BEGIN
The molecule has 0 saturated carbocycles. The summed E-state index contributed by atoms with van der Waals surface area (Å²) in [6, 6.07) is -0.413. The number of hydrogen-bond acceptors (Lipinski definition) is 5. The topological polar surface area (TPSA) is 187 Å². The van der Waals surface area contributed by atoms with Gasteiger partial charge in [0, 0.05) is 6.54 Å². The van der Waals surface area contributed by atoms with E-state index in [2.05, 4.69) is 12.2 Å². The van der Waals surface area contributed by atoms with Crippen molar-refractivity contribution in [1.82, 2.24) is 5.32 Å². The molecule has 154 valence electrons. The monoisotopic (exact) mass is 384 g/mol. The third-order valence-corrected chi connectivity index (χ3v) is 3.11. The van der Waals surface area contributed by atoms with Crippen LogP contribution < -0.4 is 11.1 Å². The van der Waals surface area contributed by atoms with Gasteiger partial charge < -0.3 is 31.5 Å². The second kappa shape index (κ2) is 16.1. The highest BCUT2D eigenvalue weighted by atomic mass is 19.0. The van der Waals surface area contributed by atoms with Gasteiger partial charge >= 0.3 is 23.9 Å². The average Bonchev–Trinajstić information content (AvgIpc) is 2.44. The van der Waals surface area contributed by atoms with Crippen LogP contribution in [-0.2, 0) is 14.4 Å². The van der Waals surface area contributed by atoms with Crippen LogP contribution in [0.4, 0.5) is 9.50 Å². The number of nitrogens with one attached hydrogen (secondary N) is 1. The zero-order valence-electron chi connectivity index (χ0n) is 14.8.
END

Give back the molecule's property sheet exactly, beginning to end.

The molecule has 0 saturated carbocycles. The summed E-state index contributed by atoms with van der Waals surface area (Å²) in [6, 6.07) is -0.413. The number of hydrogen-bond acceptors (Lipinski definition) is 5. The topological polar surface area (TPSA) is 187 Å². The van der Waals surface area contributed by atoms with Gasteiger partial charge in [0, 0.05) is 6.54 Å². The van der Waals surface area contributed by atoms with E-state index in [2.05, 4.69) is 12.2 Å². The van der Waals surface area contributed by atoms with Crippen molar-refractivity contribution in [1.82, 2.24) is 5.32 Å². The molecule has 154 valence electrons. The monoisotopic (exact) mass is 384 g/mol. The third-order valence-corrected chi connectivity index (χ3v) is 3.11. The van der Waals surface area contributed by atoms with Crippen LogP contribution < -0.4 is 11.1 Å². The van der Waals surface area contributed by atoms with Gasteiger partial charge < -0.3 is 31.5 Å². The second kappa shape index (κ2) is 16.1. The highest BCUT2D eigenvalue weighted by atomic mass is 19.0. The van der Waals surface area contributed by atoms with Gasteiger partial charge >= 0.3 is 23.9 Å². The average Bonchev–Trinajstić information content (AvgIpc) is 2.44. The van der Waals surface area contributed by atoms with Crippen LogP contribution in [-0.2, 0) is 14.4 Å². The van der Waals surface area contributed by atoms with Crippen LogP contribution in [0.4, 0.5) is 9.50 Å². The number of nitrogens with one attached hydrogen (secondary N) is 1. The zero-order valence-electron chi connectivity index (χ0n) is 14.8.